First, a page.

George Dondero passed away on June 22, 2021, at the age of 107 and a half, leaving behind a large collection of friends and family, all of whom admired him greatly.
George was born in 1913, a third-generation San Franciscan. He survived the Spanish Flu in 1918 and lived a very active life in the Bay Area. George was an adventurer, especially in his youth. He was an avid sailor on the S.F. Bay and an early skier (he first came to Sun Valley in the early 1940s). He was also a rock climber, an ice skater and ice dancer, an outdoorsman and an exceptional photographer. This past February, George’s account of scaling the Golden Gate Bridge solo in 1935 while it was under construction was a front-page story in the S. F. Chronicle.
George was incredibly skilled with his hands, especially when working with wood. During WWII he was a pattern maker, creating wooden patterns for metal castings. He held several patents for his novel designs born from his passion to make life better through new ideas.
George and his wife Betty raised their children, Barbara and John, in Marin County. In 1975, they made the difficult decision to move to Ketchum, leaving behind many of their good friends, although they maintained those treasured relationships throughout their lives. They never regretted the move and spent the next 34 years in the Wood River Valley. After building their house in Gimlet with their son in 1976, George went to work for Scott USA, where he helped develop several ski and motocross products. He later worked for JT USA making motocross and paintball goggles, sunglasses, and other protective gear. George also made seven goggle models for Smith Sport Optics. Among all these accomplishments, the product he took the most pride in helping to create was the first goggle for ESS, the same goggle that is still used by the U.S. Navy, U.S. Army, U.S. Marines, and countless firefighters.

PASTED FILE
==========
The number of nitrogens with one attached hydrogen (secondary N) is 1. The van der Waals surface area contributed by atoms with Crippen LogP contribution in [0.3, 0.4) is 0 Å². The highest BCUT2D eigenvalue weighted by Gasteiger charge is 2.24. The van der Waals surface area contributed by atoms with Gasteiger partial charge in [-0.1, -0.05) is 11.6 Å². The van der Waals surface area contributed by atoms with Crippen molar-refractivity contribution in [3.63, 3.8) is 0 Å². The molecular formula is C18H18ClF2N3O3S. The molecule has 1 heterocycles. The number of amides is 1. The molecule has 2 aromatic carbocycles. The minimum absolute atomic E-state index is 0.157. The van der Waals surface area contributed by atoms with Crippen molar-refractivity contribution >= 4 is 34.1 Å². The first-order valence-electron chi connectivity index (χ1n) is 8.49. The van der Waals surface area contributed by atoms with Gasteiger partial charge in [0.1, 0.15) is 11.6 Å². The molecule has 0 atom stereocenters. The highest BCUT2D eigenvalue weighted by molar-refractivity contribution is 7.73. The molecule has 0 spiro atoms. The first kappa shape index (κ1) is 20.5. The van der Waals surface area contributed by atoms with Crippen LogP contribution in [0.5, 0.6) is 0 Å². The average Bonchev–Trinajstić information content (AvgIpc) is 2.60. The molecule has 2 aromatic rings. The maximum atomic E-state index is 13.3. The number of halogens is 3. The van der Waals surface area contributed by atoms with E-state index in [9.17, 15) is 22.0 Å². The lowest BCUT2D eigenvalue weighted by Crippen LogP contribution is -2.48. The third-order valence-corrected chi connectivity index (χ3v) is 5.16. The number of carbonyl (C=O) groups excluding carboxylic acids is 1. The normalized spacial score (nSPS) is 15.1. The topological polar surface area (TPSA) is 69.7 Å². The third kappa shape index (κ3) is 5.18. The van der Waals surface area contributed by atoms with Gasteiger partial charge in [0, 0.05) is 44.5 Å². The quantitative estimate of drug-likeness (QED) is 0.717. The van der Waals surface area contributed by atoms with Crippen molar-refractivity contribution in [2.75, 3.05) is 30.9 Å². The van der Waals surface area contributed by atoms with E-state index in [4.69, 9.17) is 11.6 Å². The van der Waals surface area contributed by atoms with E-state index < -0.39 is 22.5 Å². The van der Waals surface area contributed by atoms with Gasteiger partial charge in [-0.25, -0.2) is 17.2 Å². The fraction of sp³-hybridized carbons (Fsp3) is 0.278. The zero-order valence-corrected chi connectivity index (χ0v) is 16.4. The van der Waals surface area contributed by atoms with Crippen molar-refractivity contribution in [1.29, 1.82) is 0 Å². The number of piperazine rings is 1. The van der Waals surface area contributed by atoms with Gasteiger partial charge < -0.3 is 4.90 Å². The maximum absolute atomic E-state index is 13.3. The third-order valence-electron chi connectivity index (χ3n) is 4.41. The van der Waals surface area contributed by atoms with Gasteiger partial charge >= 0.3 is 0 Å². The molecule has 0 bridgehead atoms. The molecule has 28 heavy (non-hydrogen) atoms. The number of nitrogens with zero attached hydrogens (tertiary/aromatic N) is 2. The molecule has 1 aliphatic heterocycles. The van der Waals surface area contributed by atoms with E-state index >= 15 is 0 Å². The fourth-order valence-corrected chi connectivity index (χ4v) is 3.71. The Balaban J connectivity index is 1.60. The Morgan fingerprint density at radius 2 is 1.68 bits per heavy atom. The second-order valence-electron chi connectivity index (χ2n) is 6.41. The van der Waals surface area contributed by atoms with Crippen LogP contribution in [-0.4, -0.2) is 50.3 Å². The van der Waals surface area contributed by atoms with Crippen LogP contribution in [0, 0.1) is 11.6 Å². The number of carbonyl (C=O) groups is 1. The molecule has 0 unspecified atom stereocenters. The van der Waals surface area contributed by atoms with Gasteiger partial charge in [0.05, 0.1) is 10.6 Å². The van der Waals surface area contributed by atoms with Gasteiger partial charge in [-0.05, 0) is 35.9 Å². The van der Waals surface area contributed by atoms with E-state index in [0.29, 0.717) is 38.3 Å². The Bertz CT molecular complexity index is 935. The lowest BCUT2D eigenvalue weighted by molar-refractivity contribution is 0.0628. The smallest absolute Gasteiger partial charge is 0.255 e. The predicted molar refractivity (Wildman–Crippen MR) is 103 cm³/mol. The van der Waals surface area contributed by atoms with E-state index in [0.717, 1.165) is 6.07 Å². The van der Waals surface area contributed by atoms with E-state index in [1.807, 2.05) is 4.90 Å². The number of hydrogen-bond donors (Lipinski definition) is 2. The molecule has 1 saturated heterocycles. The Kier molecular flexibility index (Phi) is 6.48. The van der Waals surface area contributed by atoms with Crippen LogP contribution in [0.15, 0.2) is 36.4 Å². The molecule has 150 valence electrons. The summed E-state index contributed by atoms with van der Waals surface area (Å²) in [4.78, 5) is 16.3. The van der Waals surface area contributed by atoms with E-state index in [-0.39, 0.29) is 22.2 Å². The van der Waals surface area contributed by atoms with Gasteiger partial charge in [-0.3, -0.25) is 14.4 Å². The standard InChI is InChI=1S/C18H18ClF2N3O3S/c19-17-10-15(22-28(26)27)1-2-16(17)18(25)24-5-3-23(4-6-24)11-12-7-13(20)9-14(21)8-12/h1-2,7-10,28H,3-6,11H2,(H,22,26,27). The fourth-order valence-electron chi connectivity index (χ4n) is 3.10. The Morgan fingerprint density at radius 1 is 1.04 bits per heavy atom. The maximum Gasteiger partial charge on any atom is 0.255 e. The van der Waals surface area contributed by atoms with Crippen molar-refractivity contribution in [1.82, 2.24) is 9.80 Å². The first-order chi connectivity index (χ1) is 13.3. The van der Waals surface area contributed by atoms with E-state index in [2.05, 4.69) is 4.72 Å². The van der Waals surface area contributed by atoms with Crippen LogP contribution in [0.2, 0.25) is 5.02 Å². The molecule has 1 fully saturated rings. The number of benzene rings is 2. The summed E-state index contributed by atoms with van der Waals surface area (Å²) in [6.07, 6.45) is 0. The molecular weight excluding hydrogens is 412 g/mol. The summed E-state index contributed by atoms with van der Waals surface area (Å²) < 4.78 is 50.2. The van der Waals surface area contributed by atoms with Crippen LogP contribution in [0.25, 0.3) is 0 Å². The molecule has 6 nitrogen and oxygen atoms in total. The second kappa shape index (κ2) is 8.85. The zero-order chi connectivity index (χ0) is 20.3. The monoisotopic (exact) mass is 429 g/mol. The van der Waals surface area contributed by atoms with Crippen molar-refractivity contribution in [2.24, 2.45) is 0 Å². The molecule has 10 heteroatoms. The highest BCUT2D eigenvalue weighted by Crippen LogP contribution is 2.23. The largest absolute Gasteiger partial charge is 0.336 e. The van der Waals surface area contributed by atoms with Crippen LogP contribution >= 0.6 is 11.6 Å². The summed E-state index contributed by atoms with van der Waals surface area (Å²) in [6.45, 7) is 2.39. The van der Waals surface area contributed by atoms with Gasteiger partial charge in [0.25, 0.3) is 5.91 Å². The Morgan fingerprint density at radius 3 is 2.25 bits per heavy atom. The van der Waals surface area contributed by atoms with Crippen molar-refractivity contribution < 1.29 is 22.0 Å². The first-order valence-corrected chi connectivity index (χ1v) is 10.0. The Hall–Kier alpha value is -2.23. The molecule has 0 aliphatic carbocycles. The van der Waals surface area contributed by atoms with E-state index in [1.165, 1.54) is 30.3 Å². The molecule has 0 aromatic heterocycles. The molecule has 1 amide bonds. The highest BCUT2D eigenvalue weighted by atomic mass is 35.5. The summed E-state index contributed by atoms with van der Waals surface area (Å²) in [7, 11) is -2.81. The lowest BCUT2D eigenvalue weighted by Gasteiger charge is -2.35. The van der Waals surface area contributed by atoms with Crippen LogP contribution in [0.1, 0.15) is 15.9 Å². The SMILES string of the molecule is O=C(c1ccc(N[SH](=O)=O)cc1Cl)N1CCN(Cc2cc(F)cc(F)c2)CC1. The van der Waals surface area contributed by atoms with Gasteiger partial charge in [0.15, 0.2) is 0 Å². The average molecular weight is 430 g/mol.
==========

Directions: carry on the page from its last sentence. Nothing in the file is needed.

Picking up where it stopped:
George and Betty loved the Idaho outdoors. Their trailer or camper was always active in the summer, spring and fall and they cherished every opportunity to take their grandkids camping. In the winter, they XC skied and socialized with their friends. Both were known for their warmth and hospitality, and their knack for making friends wherever they went.
In 2010, George and Betty moved to the Seattle area, where they lived in an independent living facility. George became a favorite of the other residents and remained active, playing bridge and bocce ball, and nurturing his love of painting.
George will be remembered for his radiant smile, contagious laugh, his joyful way of seeing the humor in all the little things that life delivers and his wonderful talent for telling stories. To those who knew him, it will be no surprise to learn that George was telling stories right up to the end. His life was extraordinarily rich with family and friends, and he lived it with enthusiasm and positivity. George leaves behind his daughter Barb Duval, and his son and daughter-in-law John and Carey Dondero. He is also survived by his six grandchildren, Alyssa (Michael) Edwards, Steve (Cindy) Dondero, Will Duval, Kris Dondero, Charlotte (John) Flanagan, Kate (Carter) Minor and 11 great-grandchildren.
Despite what many of his friends and family were wondering, George’s passing showed that we cannot live forever. However, he showed everyone who knew him how to live life to the fullest, and that is a gift not to be forgotten.